- Look at which entry level positions could translate well to an apprenticeship
- Check out where your spillover work or admin bottlenecks are
- Consult with your apprenticeship provider to help carve out the right roles based on your company’s unique needs
Top tips for apprenticeship awesomeness
Tip #1. Do your homework
You wouldn’t try rewiring a house before learning how electrics work. (At least we hope not…⚡).
Apprenticeships are the same—you need to understand them thoroughly before you can succeed.
That’s why apprenticeship management orgs like WhiteHat exist—to help you create a super successful scheme.
“[Working with an apprenticeship management org] helped me understand what it meant to have apprentices, what their time would look like, how they might be different from other people in the team, even the actual process of recruiting them," says Meera Patel.
Tip #2. Keep an open mind
Any company worth its weight knows workforce expectations are changing.
That’s why it’s vital to keep an open mind when it comes to where you look for applicants.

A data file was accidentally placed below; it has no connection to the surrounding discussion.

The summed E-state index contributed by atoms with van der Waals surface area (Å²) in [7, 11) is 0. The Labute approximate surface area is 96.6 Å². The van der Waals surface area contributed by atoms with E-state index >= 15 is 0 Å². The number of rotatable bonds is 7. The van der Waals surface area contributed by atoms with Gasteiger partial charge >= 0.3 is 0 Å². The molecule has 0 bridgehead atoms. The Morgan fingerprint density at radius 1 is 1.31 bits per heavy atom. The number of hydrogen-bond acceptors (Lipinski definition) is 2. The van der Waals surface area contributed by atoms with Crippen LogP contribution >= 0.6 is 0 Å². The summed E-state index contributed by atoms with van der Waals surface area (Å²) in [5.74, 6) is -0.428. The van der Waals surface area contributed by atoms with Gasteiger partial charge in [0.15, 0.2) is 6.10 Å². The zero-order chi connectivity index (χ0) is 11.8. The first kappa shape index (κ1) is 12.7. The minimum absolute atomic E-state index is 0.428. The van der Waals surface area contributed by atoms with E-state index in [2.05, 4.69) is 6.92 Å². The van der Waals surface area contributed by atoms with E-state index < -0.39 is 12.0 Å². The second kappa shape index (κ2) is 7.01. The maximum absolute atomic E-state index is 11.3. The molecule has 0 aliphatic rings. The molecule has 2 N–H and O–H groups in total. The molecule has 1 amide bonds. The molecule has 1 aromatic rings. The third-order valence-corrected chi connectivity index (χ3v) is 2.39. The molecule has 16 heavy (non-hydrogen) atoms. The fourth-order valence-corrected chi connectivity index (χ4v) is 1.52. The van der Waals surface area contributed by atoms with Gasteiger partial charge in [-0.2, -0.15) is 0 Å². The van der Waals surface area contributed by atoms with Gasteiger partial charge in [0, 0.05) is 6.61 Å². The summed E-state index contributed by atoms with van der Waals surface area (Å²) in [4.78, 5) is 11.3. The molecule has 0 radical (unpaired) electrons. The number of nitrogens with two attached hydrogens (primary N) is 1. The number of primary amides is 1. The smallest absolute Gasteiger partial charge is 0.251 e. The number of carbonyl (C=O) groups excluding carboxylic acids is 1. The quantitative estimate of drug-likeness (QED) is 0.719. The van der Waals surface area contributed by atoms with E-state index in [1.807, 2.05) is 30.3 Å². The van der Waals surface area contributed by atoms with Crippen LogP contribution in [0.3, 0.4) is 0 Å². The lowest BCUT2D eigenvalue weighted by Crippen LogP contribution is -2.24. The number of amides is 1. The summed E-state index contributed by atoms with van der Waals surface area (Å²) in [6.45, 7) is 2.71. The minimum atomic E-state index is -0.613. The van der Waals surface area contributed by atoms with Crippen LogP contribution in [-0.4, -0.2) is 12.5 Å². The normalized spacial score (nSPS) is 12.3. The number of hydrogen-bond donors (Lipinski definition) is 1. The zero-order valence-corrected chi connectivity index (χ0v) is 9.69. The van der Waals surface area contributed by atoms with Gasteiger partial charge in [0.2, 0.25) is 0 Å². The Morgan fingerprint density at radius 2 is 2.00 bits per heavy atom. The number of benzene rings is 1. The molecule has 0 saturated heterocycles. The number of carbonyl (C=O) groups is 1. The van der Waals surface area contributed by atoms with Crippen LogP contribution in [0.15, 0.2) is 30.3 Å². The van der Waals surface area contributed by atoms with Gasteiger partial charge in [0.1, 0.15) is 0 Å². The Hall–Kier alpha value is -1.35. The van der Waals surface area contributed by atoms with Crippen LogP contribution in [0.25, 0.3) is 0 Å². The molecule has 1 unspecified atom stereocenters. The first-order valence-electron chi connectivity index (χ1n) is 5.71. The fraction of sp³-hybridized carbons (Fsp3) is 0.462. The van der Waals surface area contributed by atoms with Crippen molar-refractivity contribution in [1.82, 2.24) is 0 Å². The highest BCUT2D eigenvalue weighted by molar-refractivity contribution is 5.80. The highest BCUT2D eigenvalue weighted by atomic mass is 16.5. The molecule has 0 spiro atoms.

“We tend to find entry-level talent in the same kind of places. But it’s a changing market and university is an expensive luxury now—a lot of people are deciding it’s not for them. There are people out there that haven’t had as much opportunity put in front of them, but they're just as bright, just as driven, just as intellectual. It’s important to us to find those people,” says Laura Tomsett.
The other thing to remember is not to give up on an apprentice too soon.
If they’re struggling in one area, try them on a different task to find out where their strengths lie—they might be much better working as an events assistant than they were inputting data.
Tip #3. Make sure you have an A+ performance management strategy
Like most relationships, apprentices require your attention, care and support.
You can provide this through buddy schemes, 1:1’s and a stellar performance management strategy.
Put simply, the more energy you put into your apprentices, the more impact they will have on your company. It’s win:win! 🎉
Make the most of this guide to apprenticeships
It can feel daunting to embark on a new apprenticeship scheme.
But when you realise the alternative is losing out to the competition, there’s only one real choice.
Lucky for you, it’s easier than you think. As long as you follow this guide, do your research, get your team onboard, and choose a management org that makes your heart flutter—your road to a super successful apprenticeship scheme will be a breeze.
Want to find out more about how you can run an A+ apprenticeship scheme?